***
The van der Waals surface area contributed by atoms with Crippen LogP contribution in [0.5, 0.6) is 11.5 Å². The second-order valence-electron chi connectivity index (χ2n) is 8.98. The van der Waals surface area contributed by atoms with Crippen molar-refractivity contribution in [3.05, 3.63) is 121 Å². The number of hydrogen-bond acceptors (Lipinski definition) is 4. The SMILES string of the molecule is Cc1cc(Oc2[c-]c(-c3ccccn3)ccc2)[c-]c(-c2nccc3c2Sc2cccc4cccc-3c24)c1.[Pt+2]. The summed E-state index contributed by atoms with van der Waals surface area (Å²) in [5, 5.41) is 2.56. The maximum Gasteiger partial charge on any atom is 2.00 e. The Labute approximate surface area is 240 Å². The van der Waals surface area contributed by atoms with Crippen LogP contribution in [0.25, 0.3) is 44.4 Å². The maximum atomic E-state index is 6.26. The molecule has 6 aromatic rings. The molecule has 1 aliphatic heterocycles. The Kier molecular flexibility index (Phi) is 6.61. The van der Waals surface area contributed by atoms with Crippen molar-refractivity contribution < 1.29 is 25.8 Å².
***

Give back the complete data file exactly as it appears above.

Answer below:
The van der Waals surface area contributed by atoms with Crippen LogP contribution in [0.5, 0.6) is 11.5 Å². The second-order valence-electron chi connectivity index (χ2n) is 8.98. The van der Waals surface area contributed by atoms with Crippen molar-refractivity contribution in [3.05, 3.63) is 121 Å². The number of hydrogen-bond acceptors (Lipinski definition) is 4. The SMILES string of the molecule is Cc1cc(Oc2[c-]c(-c3ccccn3)ccc2)[c-]c(-c2nccc3c2Sc2cccc4cccc-3c24)c1.[Pt+2]. The summed E-state index contributed by atoms with van der Waals surface area (Å²) in [5, 5.41) is 2.56. The maximum Gasteiger partial charge on any atom is 2.00 e. The Labute approximate surface area is 240 Å². The van der Waals surface area contributed by atoms with Crippen LogP contribution in [0.25, 0.3) is 44.4 Å². The maximum atomic E-state index is 6.26. The molecule has 6 aromatic rings. The molecule has 1 aliphatic heterocycles. The Kier molecular flexibility index (Phi) is 6.61. The van der Waals surface area contributed by atoms with Crippen molar-refractivity contribution < 1.29 is 25.8 Å².